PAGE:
On the other hand, if the state stepped in to regulate prices as part of the agreement for using its coercive power to protect the monopoly, then there would also be no free market competition. But, the state could see to it that the companies charged prices that allowed profits while not gouging patients.
My own view, as might be suspected, is that since patients are essentially a coerced market when it comes to health care and medication, the state should act to regulate prices. In the case of pharmaceutical companies, this should be part of the bargain with the state that allows them to maintain their monopolies. After all, if taxpayer dollars are to be used to protect monopolies, then they should get something in return—and this something should be reasonably priced medication. In the case of health care providers, while they do not usually have a monopoly, they do have a coerced market. Just as the state justly steps in to prevent price gouging during large scale natural disasters, it can justly do so in regards to personal disasters—that is, injury and illness.
I am certainly sensitive of the desire of health care providers and pharmaceutical companies to make a profit and, as such, I would certainly advocate that the regulations on pricing leave them a reasonable margin of profit. While it might be objected that a reasonable margin of profit it hard to define, my reply is that if price gouging can be recognized in other areas, it can (and is) be recognized in the realm of medicine.
While I believe that people should not use marijuana, I believe that the sale and consumption of the drug should be legal. Given the espoused principles of the Republicans, they should agree with me. To make the case for this, I will consider some of the core espoused principles of the Republicans.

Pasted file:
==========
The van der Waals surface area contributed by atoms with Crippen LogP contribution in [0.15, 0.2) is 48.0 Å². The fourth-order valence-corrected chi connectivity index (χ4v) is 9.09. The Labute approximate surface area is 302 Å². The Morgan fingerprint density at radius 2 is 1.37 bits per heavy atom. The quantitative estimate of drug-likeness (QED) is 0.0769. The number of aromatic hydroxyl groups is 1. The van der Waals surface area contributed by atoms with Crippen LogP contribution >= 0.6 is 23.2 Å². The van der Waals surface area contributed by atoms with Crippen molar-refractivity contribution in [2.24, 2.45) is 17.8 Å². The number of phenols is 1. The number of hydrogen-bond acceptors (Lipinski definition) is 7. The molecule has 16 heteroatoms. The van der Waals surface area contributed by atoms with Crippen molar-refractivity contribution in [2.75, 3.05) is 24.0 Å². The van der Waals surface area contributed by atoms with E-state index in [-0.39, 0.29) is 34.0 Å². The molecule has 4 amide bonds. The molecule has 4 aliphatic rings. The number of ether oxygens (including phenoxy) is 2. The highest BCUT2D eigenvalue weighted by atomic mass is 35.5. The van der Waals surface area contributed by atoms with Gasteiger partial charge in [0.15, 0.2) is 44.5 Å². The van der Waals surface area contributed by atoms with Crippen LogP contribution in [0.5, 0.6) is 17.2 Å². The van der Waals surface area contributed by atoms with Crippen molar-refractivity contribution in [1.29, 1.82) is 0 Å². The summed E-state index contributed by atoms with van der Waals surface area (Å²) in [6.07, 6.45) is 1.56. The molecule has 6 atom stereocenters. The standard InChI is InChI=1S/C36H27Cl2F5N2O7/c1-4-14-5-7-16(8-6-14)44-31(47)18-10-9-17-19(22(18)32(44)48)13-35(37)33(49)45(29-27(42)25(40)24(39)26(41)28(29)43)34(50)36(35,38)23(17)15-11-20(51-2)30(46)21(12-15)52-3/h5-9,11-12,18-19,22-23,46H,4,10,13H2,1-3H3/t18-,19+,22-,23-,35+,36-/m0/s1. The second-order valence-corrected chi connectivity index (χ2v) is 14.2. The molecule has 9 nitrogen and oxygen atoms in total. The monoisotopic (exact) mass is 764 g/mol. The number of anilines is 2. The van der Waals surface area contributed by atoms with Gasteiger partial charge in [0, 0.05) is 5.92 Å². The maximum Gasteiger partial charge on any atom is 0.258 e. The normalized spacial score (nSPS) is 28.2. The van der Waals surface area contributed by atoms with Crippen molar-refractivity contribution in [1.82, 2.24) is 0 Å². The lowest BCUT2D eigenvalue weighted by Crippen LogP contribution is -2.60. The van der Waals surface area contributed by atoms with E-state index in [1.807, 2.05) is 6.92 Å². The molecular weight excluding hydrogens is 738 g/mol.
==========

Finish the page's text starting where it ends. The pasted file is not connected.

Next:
First, Republicans employ the usual rhetoric of freedom (in early 2015 they had a Freedom Summit in Iowa) and allowing people the freedom to grow, sell and use marijuana would be consistent with the notion of freedom. But, of course, the vague rhetoric of freedom is just that—vague rhetoric. So I will turn to more specific principles.
Second, there is the standard Republican claim that they prefer to have matters handled locally rather than by the power of the federal government. Some states and the District of Columbia have legalized marijuana at the local level. To be consistent, the Republicans should accept the local decisions and allow the citizens to exercise the freedom they voted for. To impose on the local governments and the citizens would be contrary to this espoused principle.
Third, Republicans often speak of “getting government off our back” and in favor of small government. The laws regarding marijuana and their enforcement certainly put the government on the back of citizens. As the Republicans like to say, why should the state be telling people what they can and cannot do? These laws have also led to an increase in the size of government, which is contrary to the small government ideal.